Mr. Goodnow to Mr. Cridler.

No. 267.]

Sir: * * * On June 26 the viceroy instructed the Shanghai Taotai, Mr. Ferguson, and Sheng Tajen, director-general of railways, to meet the consular body in Shanghai to ask from the consuls assurances that the Nankin and Hankow vice-royalties would not be attacked provided the Hankow and Nankin viceroys protected life and property under their jurisdictions, regardless of what may happen in the north. The consular body sent to the Taotai as the jresult of this meeting the following letter:

I am directed by my colleagues to express our pleasure at receiving from your excellency and from His Excellency Sheng Tajen the assurances from Their Excellencies Chang Chih-tung, viceroy at Wuchang, and Liu Kun-yi, viceroy at Nankin, that they undertake to keep the peace and to protect life and property in their provinces, and to hold themselves responsible for any damage done by riot or insurrection in such provinces. We have to thank their excellencies, and to express our high appreciation of their good intentions.

We desire to inform their excellencies that the admirals of the allied fleets at Taku have proclaimed that they only fight against the Boxers and those who strive to prevent the rescue of the foreigners in danger at Pekin and other places. We desire you to assure their excellencies that our Governments have had no intention, and now have no intention, either individually or collectively, to take any hostile action or land any hostile force in the Yangste Valley so long as their excellencies are able to, and do, maintain the rights of the foreigners in their provinces as provided for in the treaties with the Government of China.

This was agreed to by all the treaty consuls here and signed by the senior consul. I wired you on June 26 as follows:1

Since this meeting the viceroys and the governors of these provinces have been very active in taking precautions against trouble and preparing to meet it should it arise. In almost all the cities and villages of the Yangtze Valley proclamations have been posted by the proper Chinese authorities commanding the peace and that foreign rights must be acknowledged and foreigners and their property protected. My reports from the missionaries in the smaller cities of this district now are of the most encouraging character.

In Shanghai, however, the conditions are not very favorable. I wired you June 25:

No communication Pekin since 14th; gravest fears.

The situation at Pekin and the fighting in and about Tientsin has absolutely stopped all trade. There are now eight foreign men-ofwar in this harbor. This, together with the fact of the stoppage of [Page 250] the steamboat lines and the shutting down of the cotton mills, has caused many to become apprehensive that the foreign gunboats are here for the purpose of attacking the town, or that the unemployed Chinese might riot for the sake of loot, and in consequence of these fears thousands of Chinese are leaving the city daily. This has also made a run on the banks and a monetary panic, as the Chinese are converting their property into cash and are refusing to accept bank notes, but insist on having silver, which they are hoarding. To attempt to allay this feeling the consular body has to-day issued a proclamation, which I send you herewith.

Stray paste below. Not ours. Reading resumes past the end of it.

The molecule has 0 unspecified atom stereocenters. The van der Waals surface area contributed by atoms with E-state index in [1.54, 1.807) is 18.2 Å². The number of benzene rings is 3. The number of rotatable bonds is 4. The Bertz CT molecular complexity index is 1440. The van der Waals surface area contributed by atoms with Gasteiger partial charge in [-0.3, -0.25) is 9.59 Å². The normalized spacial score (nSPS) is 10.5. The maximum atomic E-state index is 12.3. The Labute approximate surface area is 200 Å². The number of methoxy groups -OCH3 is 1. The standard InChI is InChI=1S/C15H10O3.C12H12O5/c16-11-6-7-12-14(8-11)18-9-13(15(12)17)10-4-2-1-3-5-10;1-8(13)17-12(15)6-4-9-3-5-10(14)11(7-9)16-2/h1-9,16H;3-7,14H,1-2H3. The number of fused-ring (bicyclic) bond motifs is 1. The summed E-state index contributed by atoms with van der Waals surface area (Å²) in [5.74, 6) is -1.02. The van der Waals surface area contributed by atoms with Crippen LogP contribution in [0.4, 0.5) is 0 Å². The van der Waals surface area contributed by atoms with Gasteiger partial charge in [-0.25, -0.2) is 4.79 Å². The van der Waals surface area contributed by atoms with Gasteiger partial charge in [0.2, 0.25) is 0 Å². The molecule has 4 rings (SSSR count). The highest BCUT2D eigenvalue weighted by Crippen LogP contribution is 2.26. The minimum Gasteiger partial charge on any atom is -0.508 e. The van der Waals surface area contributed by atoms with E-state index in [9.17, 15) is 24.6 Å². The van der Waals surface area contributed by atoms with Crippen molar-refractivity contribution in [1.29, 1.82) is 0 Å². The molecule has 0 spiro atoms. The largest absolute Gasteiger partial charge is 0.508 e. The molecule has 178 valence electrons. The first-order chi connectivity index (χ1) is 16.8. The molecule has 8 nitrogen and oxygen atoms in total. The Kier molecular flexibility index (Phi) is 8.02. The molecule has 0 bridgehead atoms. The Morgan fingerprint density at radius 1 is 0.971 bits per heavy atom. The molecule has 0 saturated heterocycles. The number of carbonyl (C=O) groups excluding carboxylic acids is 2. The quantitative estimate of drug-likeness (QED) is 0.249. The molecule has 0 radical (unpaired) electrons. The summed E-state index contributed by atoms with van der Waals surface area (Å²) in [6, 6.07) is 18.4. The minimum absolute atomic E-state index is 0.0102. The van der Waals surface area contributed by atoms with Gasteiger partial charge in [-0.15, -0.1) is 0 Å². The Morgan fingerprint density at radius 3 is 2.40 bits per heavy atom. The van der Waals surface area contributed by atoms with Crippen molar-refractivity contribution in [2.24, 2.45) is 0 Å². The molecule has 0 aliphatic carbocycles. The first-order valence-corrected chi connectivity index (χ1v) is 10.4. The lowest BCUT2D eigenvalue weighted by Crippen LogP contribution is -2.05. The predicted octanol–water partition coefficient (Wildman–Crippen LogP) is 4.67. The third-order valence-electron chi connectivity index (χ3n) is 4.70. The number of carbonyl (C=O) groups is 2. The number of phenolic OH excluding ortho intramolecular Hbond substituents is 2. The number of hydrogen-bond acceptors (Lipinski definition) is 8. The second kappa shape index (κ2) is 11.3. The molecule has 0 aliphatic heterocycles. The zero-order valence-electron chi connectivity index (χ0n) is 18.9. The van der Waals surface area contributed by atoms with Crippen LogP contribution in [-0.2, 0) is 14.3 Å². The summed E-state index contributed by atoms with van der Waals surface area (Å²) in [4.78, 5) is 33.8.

This comprises the important events here up to the present time. Since the troubles began this office has been deluged with people coming from the interior, with newspaper correspondents, and all kinds of people with all manner of troubles.

Since Pekin has been closed to communication I have asked the consuls to keep me posted as to the situation in their districts, which they have kindly and thoroughly done. From their reports I can say that the various viceroys south of the Yangtze are taking the same position as the Viceroys Chang and Liu.

I ask your approval of my actions noted above.

I have the honor to be, etc.,

John Goodnow, Consul-General.

Consular proclamation to Chinese.

The following is a translation of a proclamation to be issued to-day in Chinese by the consular body:

“Owing to the troubles in the north, many rumors have been circulated in Shanghai which have unsettled the minds of the people. In their ignorance of the true state of affairs they have frightened themselves and each other, and in fleeing homeward from Shanghai have in many cases fallen a prey to robbers.

“We, the consular body at Shanghai, have consulted with the Chinese authorities regarding the protection of life and property in this neighborhood, and have agreed to act in cooperation in putting down any disturbance that may occur. The municipal council holds the volunteer corps in readiness for the protection of the settlement, and our war ships have taken up their positions in the river for the same purpose, and for that alone.

“With such precautions, both on shore and afloat, and with the cordial cooperation of the Chinese authorities, there is no reason why the troubles in the north need spread into these parts. There is no cause for alarm, and we hereby give notice to all that the presence of foreign men-of-war in the river is only a measure of precaution for the protection of the settlement, and that there is no foundation of truth in the idle rumors with which many persons are now exciting themselves.

Joaquim Maria Travassos Valdez,
Consul-General for Portugal and Senior Consul.
  1. Printed ante.